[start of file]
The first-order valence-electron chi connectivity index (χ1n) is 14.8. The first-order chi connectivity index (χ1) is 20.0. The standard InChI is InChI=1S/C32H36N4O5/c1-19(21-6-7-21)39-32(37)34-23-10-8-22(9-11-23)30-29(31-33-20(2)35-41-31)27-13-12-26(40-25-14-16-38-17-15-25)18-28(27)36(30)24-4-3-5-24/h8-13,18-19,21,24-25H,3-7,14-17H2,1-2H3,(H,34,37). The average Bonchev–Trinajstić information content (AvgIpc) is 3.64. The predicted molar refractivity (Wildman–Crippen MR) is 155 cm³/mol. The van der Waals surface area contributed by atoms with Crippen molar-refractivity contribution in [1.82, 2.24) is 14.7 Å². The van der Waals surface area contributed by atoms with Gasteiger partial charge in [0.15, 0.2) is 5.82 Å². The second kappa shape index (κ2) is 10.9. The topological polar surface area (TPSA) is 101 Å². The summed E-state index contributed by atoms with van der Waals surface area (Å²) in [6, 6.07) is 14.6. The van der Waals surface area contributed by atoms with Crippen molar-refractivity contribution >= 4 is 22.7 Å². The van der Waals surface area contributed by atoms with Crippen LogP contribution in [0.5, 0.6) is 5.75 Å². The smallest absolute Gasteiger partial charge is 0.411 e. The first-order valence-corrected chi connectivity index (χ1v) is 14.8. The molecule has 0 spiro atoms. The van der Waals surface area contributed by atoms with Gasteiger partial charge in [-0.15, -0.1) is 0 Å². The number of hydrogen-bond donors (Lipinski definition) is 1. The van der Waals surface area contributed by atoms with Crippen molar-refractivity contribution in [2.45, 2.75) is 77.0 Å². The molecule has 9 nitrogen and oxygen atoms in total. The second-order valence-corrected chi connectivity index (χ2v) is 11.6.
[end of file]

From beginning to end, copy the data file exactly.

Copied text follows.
The first-order valence-electron chi connectivity index (χ1n) is 14.8. The first-order chi connectivity index (χ1) is 20.0. The standard InChI is InChI=1S/C32H36N4O5/c1-19(21-6-7-21)39-32(37)34-23-10-8-22(9-11-23)30-29(31-33-20(2)35-41-31)27-13-12-26(40-25-14-16-38-17-15-25)18-28(27)36(30)24-4-3-5-24/h8-13,18-19,21,24-25H,3-7,14-17H2,1-2H3,(H,34,37). The average Bonchev–Trinajstić information content (AvgIpc) is 3.64. The predicted molar refractivity (Wildman–Crippen MR) is 155 cm³/mol. The van der Waals surface area contributed by atoms with Crippen molar-refractivity contribution in [1.82, 2.24) is 14.7 Å². The van der Waals surface area contributed by atoms with Gasteiger partial charge in [0.15, 0.2) is 5.82 Å². The second kappa shape index (κ2) is 10.9. The topological polar surface area (TPSA) is 101 Å². The summed E-state index contributed by atoms with van der Waals surface area (Å²) in [6, 6.07) is 14.6. The van der Waals surface area contributed by atoms with Crippen molar-refractivity contribution >= 4 is 22.7 Å². The van der Waals surface area contributed by atoms with Crippen LogP contribution in [0.5, 0.6) is 5.75 Å². The smallest absolute Gasteiger partial charge is 0.411 e. The first-order valence-corrected chi connectivity index (χ1v) is 14.8. The molecule has 0 spiro atoms. The van der Waals surface area contributed by atoms with Gasteiger partial charge in [-0.15, -0.1) is 0 Å². The number of hydrogen-bond donors (Lipinski definition) is 1. The van der Waals surface area contributed by atoms with Crippen molar-refractivity contribution in [2.45, 2.75) is 77.0 Å². The molecule has 9 nitrogen and oxygen atoms in total. The second-order valence-corrected chi connectivity index (χ2v) is 11.6.